Human Capital & Careers

Wal-Mart to Pay $6.8 Million to Settle Labor Charges

Company was accused of discriminating against people with disabilities
Stephen TaubDecember 18, 2001

Wal-Mart Stores Inc. has agreed to pay $6.8 million to settle a lawsuit alleging it violated the Americans with Disabilities Act, according to the US Equal Employment Opportunity Commission.

Wal-Mart was accused of discriminating against people with disabilities in a pre-employment screening.

The agreement also settles 12 other similar lawsuits filed against Wal- Mart in 11 states. “What is extremely gratifying about this private sector-government resolution is the intensive effort on everybody’s part to rectify past practices and to ensure that the Wal-Mart facilities of the future will be more promising workplaces for current and prospective individuals with disabilities,” EEOC Chairperson Cari Dominguez said in a statement.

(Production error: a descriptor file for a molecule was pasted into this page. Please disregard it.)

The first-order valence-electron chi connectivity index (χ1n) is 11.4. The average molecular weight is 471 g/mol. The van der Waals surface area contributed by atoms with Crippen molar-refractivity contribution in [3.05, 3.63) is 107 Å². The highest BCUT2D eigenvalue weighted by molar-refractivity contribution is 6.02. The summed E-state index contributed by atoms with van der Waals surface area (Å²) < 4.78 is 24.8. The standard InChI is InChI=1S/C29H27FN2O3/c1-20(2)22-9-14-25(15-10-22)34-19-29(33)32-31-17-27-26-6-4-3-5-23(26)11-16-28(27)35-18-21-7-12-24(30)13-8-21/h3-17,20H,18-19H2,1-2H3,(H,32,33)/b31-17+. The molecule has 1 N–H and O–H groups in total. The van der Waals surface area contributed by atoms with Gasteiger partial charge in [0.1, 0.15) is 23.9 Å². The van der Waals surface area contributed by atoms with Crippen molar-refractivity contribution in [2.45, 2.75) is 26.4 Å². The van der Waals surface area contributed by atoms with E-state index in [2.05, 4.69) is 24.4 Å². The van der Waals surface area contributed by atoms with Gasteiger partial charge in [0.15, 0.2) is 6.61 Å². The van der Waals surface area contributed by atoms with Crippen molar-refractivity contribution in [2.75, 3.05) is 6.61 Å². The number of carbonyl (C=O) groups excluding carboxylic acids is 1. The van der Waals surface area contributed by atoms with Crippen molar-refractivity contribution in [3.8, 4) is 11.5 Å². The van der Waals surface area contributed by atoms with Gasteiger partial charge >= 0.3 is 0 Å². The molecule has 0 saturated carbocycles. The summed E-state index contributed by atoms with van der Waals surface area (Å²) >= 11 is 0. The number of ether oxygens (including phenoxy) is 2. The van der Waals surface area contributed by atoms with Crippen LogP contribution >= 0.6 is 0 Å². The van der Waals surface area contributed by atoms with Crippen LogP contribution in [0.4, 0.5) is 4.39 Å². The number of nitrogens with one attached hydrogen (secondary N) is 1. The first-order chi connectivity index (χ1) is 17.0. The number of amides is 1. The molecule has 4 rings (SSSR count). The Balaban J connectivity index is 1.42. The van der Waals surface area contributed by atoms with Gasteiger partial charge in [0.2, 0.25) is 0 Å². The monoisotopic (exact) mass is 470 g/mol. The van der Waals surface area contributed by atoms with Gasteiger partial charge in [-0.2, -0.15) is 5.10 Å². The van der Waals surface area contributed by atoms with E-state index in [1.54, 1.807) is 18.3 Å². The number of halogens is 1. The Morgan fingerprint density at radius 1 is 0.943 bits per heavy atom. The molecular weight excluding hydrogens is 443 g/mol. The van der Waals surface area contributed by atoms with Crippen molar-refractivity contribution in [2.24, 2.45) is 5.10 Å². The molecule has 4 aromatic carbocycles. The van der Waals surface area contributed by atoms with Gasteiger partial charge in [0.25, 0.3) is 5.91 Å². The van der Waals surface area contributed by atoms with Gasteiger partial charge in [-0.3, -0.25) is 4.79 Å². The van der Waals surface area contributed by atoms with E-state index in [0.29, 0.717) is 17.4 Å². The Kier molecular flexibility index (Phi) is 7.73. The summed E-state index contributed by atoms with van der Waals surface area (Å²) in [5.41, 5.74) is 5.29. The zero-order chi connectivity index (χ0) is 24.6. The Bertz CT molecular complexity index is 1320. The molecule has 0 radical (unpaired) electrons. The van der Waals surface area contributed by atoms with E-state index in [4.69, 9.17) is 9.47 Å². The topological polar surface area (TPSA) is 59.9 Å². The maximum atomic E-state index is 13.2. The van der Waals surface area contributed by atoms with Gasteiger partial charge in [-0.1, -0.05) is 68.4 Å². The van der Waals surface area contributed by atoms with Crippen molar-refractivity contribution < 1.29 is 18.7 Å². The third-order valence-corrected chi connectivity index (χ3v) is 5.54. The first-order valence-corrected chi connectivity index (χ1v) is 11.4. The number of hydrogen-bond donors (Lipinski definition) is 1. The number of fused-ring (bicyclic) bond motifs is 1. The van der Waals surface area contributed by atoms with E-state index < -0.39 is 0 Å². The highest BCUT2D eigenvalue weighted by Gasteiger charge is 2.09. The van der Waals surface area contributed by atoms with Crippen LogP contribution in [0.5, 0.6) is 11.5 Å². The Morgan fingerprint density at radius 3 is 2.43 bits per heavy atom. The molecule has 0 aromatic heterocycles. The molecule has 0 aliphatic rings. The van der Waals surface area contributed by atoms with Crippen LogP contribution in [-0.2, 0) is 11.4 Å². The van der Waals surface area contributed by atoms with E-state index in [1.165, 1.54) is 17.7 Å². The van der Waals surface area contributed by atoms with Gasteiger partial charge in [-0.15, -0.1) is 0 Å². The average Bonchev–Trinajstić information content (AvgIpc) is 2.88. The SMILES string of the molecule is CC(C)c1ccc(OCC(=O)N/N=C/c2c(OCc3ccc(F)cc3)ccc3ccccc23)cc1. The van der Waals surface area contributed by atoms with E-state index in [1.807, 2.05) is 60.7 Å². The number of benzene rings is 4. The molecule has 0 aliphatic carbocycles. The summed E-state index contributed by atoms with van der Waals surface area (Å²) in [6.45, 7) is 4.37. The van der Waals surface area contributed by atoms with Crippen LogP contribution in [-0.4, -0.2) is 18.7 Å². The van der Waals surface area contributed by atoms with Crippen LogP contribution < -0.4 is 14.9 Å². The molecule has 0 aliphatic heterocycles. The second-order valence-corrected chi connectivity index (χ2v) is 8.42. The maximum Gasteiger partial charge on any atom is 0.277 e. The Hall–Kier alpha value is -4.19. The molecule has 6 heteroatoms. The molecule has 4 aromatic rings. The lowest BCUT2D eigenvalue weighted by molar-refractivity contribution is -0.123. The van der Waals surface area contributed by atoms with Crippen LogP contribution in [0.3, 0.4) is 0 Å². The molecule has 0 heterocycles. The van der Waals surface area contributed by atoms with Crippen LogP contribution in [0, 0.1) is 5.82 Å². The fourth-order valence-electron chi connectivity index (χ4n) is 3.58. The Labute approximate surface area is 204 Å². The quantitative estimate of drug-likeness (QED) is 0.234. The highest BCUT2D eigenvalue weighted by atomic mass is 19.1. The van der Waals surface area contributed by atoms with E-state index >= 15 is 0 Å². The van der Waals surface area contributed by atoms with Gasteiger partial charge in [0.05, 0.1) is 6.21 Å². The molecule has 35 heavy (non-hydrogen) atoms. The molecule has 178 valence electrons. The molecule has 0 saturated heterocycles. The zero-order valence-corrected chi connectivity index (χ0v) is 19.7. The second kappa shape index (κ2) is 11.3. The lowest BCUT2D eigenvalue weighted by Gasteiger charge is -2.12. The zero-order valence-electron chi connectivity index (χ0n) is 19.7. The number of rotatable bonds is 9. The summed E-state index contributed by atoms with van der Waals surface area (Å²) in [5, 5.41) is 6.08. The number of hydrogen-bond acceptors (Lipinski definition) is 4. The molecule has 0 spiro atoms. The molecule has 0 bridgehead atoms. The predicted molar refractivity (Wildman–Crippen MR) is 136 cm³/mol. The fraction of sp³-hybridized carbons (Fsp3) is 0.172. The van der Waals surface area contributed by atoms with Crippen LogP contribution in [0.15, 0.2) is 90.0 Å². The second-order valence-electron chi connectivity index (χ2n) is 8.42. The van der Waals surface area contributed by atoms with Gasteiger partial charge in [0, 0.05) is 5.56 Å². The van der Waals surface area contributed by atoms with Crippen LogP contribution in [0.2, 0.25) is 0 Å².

The lawsuit alleged that between 1994 and 1998, Wal-Mart requested disability-related information from applicants before making job offers, which violates the Americans with Disabilities Act.

Under the settlement, Wal-Mart will pay $6.8 million to set up two separate funds to compensate plaintiffs in the case and other unidentified plaintiffs who may qualify for compensation.